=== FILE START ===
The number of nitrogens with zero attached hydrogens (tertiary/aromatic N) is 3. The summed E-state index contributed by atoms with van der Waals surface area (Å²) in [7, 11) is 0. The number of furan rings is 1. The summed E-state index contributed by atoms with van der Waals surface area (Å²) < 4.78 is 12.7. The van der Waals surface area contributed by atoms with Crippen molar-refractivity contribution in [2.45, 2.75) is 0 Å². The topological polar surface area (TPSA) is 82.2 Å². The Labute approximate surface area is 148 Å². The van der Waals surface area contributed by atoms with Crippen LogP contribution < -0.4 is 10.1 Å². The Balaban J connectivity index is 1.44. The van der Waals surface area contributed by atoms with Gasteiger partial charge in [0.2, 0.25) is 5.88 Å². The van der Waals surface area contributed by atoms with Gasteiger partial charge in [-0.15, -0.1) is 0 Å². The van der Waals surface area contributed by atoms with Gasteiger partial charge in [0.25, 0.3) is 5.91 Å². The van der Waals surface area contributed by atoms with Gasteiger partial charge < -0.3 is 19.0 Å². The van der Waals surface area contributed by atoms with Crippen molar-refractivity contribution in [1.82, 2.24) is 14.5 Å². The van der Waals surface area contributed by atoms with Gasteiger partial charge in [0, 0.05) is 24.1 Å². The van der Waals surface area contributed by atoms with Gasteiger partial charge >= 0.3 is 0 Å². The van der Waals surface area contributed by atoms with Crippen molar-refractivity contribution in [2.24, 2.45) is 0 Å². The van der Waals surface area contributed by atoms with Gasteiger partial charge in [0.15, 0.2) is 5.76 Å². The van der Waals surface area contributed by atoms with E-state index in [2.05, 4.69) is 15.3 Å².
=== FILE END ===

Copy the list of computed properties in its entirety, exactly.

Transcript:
The number of nitrogens with zero attached hydrogens (tertiary/aromatic N) is 3. The summed E-state index contributed by atoms with van der Waals surface area (Å²) in [7, 11) is 0. The number of furan rings is 1. The summed E-state index contributed by atoms with van der Waals surface area (Å²) < 4.78 is 12.7. The van der Waals surface area contributed by atoms with Crippen molar-refractivity contribution in [2.45, 2.75) is 0 Å². The topological polar surface area (TPSA) is 82.2 Å². The Labute approximate surface area is 148 Å². The van der Waals surface area contributed by atoms with Crippen LogP contribution < -0.4 is 10.1 Å². The Balaban J connectivity index is 1.44. The van der Waals surface area contributed by atoms with Gasteiger partial charge in [0.2, 0.25) is 5.88 Å². The van der Waals surface area contributed by atoms with Gasteiger partial charge in [-0.15, -0.1) is 0 Å². The van der Waals surface area contributed by atoms with Gasteiger partial charge in [0.25, 0.3) is 5.91 Å². The van der Waals surface area contributed by atoms with Gasteiger partial charge < -0.3 is 19.0 Å². The van der Waals surface area contributed by atoms with Crippen molar-refractivity contribution in [1.82, 2.24) is 14.5 Å². The van der Waals surface area contributed by atoms with Gasteiger partial charge in [0, 0.05) is 24.1 Å². The van der Waals surface area contributed by atoms with Gasteiger partial charge >= 0.3 is 0 Å². The van der Waals surface area contributed by atoms with Crippen molar-refractivity contribution in [2.24, 2.45) is 0 Å². The van der Waals surface area contributed by atoms with Gasteiger partial charge in [0.15, 0.2) is 5.76 Å². The van der Waals surface area contributed by atoms with E-state index in [2.05, 4.69) is 15.3 Å².